Monday, March 20, 2006

How Does Your Garden Grow?

Given that it is only March and Thames Water are proposing a hosepipe ban in April (a bit rich when most of the water in their pipes seems to be pissing down our road for months on end with nobody doing anything about it), Spouse and are looking at the possibility of the garden not growing at all this year.

This is a pity as amateur enthusiasts that we are, we are vaguely getting the hang of growing our own veg, and now that I have worked out that you should be really really ruthless about thinning carrots and parsnips, was rather looking forward to having some decent size carrots this year, rather then the weedy variety I produced last year.

It having been so cold the last few weeks has also proved a bugger in the garden. Our daffs are usually out by now, but they keep poking their heads up, and then going Nah, think I'll leave it... and I can't help feeling we're going to get through spring with most of them staying resolutely shut.

As it's been too cold to produce anything in the greenhouse, I assiduously planted: brocoli, onions, peppers, aubergines, tomatoes and cucumbers a couple of weeks ago, when I had to give up as I ran out of compost. They have been happily growing in the conservatory since.

This weekend being slightly sunny, Spouse having bought some more, I spent several happy hours with the sprogs sowing further seeds. But given that they were all crowding round at one point, and dropping seeds anywhere and everywhere, the likelihood of my second sowings actually reaching any kind of fruition are probably limited...

I now have every available windowsill in the conservatory covered in seed trays, which along with a bucket of frogspawn (an experiment by Spouse - he wants to see if they hatch quicker indoors then in the pond), means that the conservatory, which is half finished and therefore the children's play area of choice is in danger of becoming a mudbath, or home to hundreds of frogs... Neither of which prospect fills me with joy...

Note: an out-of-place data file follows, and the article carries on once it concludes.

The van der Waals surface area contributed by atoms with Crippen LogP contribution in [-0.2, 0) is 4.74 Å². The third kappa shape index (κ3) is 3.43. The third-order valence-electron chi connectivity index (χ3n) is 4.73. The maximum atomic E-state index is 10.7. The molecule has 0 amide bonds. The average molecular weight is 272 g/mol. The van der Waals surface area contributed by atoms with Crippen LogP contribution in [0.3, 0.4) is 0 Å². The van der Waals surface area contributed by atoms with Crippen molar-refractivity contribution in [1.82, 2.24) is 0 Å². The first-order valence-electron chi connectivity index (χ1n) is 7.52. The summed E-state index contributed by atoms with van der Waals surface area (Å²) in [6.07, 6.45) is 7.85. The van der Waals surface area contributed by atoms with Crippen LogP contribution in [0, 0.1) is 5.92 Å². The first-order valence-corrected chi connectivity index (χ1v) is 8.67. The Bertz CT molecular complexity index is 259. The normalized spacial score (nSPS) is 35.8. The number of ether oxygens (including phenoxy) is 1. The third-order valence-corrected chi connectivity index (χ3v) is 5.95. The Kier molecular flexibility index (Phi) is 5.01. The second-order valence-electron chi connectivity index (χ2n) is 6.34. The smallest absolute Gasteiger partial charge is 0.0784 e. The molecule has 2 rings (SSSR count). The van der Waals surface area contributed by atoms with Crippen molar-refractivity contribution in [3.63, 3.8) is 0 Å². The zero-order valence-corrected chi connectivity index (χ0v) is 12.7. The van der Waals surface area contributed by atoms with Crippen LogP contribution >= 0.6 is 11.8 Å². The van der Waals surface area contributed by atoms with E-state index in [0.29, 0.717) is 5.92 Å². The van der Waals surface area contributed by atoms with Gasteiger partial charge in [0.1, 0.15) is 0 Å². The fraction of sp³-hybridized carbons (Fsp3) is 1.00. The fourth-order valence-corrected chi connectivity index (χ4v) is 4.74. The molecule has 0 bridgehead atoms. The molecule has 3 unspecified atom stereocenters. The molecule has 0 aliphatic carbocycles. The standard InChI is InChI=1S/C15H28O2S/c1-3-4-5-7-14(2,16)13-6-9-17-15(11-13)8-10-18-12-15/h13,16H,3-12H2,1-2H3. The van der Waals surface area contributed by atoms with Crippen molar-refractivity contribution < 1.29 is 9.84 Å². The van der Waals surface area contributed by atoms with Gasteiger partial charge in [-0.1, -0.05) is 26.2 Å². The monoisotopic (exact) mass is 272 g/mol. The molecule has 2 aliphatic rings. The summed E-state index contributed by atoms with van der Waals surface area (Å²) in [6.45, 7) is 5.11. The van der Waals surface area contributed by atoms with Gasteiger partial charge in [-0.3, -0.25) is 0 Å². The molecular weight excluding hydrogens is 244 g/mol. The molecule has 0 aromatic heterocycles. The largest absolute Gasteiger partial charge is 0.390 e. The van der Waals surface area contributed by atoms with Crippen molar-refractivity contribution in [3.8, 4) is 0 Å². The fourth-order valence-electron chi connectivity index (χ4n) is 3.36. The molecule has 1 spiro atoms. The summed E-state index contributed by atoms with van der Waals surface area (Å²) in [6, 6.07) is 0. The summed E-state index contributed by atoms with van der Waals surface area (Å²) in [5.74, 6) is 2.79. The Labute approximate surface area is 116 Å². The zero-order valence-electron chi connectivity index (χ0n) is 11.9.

However the upside is, if we get any frogs, they'll eat the slugs without us resorting to Evil Slug Pellets which destroy everything in their path. To be fair to Spouse, we have tried upside down citrus fruit - we got ants - and pints of beer, to no avail, and he does get the environmentally friendly kind. But I'm all for having an eco garden, so if the frogs can do it, bring on the frogs, say I.

All of this is of course academic if we have no water as we won't have any plants for the slugs to eat.

Which is why in addition to the four water butts we also have, Spouse spent much of yesterday constructing a watering system in the greenhouse which is fed by a bucket to catch rainwater outside, and he then spent several hours pouring over the instructions in Saturday's Telegraph to build your own resevoir. Maybe we should just use the coldframes instead of growing stuff in them...

But drought or no drought. It does your heart good to get in the open and get your hands dirty. The fruits of our labours this weekend meant we now have half the vegetable patch dug over, so we can get sowing next weekend, I've cleared the strawberry beds which were in a shocking state, and I've also managed to get some pansies and primula in my pots, so that after months of drab greyness, I have some colour back in my garden.

Now I just have to sit back and pray for rain...

If you are interested in a more eco friendly way of life, I can recommend Imperfectly Natural Woman -Getting Life Right the Natural Way by Janey Lee Grace of Radio 2 fame. To find out more about it you can visit:

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